Locked out? China’s health insurance scheme and internal migration
Labour Economics, 2020, vol. 67, issue C
Providing health insurance with certain geographical restrictions may lead to misallocations in the labour market by hindering migration. This paper tests whether the rural health insurance first introduced in 2003, the New Cooperative Medical Scheme (NCMS), had unintended and negative effects on rural-to-urban migration mobility in China. The NCMS offers health insurance only to people with rural household registration, and they can benefit from the NCMS only when visiting the hospitals near their registered location in the household registration system. An event-study approach to a new dataset collected from provincial yearbooks in China reveals at the county level that the NCMS reduces the percentage and rate of growth of the percentage of rural residents who are rural-to-urban migrants and who work outside their home county. Using the China Health and Nutrition Survey (CHNS), my instrumental variable (IV) results show that being enrolled in the NCMS reduces the probability of individual-level migrating. The IV is a time-variant dummy indicating the counties that have relative early NCMS implementations. I also use the CHNS to construct a county-level dataset and replicate the county-level results. Together, the results suggest that the NCMS “locks” the rural labour force into rural areas and further hinders geographical job mobility in China.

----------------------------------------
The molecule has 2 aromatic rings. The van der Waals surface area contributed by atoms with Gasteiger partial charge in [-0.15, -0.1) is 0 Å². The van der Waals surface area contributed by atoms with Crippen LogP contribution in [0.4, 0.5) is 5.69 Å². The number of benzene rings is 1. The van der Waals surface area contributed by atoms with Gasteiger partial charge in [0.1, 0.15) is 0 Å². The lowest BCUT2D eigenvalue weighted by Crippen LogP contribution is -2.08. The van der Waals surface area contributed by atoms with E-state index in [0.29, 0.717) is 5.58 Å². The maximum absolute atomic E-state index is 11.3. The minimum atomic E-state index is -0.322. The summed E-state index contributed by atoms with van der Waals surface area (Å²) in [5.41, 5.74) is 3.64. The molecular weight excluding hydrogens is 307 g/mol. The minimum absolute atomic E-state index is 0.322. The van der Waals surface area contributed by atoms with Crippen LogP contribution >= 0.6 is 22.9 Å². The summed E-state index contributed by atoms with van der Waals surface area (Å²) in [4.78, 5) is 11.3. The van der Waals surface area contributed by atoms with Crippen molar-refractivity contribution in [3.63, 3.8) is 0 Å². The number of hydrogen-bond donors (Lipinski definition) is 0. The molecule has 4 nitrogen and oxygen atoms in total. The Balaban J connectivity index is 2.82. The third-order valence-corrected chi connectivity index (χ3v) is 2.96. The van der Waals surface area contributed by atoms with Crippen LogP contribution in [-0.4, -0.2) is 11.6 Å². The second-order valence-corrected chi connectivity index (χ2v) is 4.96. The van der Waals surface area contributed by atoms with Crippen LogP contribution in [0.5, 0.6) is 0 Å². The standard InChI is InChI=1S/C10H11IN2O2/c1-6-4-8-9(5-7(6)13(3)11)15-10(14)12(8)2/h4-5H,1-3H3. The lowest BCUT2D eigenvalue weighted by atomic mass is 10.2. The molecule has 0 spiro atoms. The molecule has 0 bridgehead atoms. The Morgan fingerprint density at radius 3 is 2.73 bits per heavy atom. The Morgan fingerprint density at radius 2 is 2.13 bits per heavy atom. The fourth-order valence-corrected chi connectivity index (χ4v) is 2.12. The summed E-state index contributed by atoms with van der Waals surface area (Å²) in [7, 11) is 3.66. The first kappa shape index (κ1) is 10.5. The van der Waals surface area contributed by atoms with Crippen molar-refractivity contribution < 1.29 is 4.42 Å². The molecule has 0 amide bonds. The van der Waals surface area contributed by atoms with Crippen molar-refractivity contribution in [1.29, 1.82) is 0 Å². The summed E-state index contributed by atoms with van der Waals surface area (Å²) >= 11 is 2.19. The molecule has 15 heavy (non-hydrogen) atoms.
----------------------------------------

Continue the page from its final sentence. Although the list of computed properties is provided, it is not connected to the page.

Keywords: Health insurance; Immigrant workers; Public policy (search for similar items in EconPapers)
JEL-codes: I13 I18 J61 J68 (search for similar items in EconPapers)
References: View references in EconPapers View complete reference list from CitEc
Citations: Track citations by RSS feed
Downloads: (external link)
Full text for ScienceDirect subscribers only
This item may be available elsewhere in EconPapers: Search for items with the same title.
Export reference: BibTeX
RIS (EndNote, ProCite, RefMan)
Persistent link: https://EconPapers.repec.org/RePEc:eee:labeco:v:67:y:2020:i:c:s0927537120301354
Access Statistics for this article
Labour Economics is currently edited by A. Ichino
More articles in Labour Economics from Elsevier
Bibliographic data for series maintained by Catherine Liu ().